I’m thinking of switching up my routine a bit, moving to four days a week, and devoting two of those days to the oly lifts, and the other two to the slow lifts, as recommended by Tamara Cohen.

I’m also thinking of switching out bench press for weighted ring dips. Why? Partly so I can do my workouts even when I don’t have a spotter. Partly because I’m an anti-bench press bigot, I guess.

I’m a little disappointed with how slowly deadlifts are going up. I’m actually thinking of doing them more frequently. I’ve been cautioned about recovery, but so far that hasn’t been an issue. I can always scale back later if it starts fatiguing me too much.

So overall, it would look something like:

Monday

Snatch
Clean and Jerk
Front Squat

Wednesday

Squat
Press
Deadlift

Thursday

Snatch
Clean and Jerk

Saturday

Squat
Ring dips (3x max reps, add weight when I get to 3×10 or 3×12)
Deadlift

Thoughts?

Categories: Fitness

Oly lifting setback and breakthrough.

Ive been working on my olympic lifts for the last couple months. In July, I set a goal for myself to get my snatch up to 135 lbs. I had one day where I got 125 lbs, and worked pretty hard on 130 lbs, but just couldn’t catch it overhead. Since then, I haven’t been able to break 115. It’s been a little frustrating. It’s frustrating not to be able to hit my PR. It’s frustrating to regress to where I can power snatch more than I can squat snatch.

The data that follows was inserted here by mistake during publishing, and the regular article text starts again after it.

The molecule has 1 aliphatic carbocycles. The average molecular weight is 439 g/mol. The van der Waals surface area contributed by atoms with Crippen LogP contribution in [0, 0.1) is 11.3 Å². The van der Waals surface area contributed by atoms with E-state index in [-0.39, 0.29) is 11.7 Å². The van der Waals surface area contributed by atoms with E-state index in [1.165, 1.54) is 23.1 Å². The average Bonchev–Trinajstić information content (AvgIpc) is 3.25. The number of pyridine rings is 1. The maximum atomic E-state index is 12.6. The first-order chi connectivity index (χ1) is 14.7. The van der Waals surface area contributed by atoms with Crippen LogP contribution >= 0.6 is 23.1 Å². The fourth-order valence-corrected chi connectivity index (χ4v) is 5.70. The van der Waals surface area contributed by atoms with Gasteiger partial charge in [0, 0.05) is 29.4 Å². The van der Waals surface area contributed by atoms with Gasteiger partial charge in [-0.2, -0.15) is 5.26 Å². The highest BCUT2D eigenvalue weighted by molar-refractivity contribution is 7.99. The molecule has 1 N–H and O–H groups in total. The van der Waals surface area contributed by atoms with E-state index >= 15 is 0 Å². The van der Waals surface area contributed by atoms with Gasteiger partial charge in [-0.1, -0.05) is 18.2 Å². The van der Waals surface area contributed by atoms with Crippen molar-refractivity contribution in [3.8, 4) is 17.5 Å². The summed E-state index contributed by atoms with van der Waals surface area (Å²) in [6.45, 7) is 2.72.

I’ve been doing a linear progression lifting program (which I’ll detail soon), and watching my squats go up into uncharted territory. My previous max was 235 lbs, and this morning I was moving 255×5 for three sets. My clean and jerk is also moving upward. A couple weeks ago, I hit struggled to hit 180 for a PR. In competition, I power cleaned 85kg (187), but pressed out the jerk. A week later, I cleaned and jerked 190 lbs.

But my squat snatch is stagnant at 115, even though I can power snatch 120. Today, I was even struggling to get 115. The 8:30 was finishing up their warm ups, and I was still working on it. Brad walked by and said “your swinging the bar.” What!? I’d worked on that. I’d gotten a good linear bar path. That was fixed, right? Wrong. The bar kept falling down in front of me, and I couldn’t land it in a comfy overhead squat.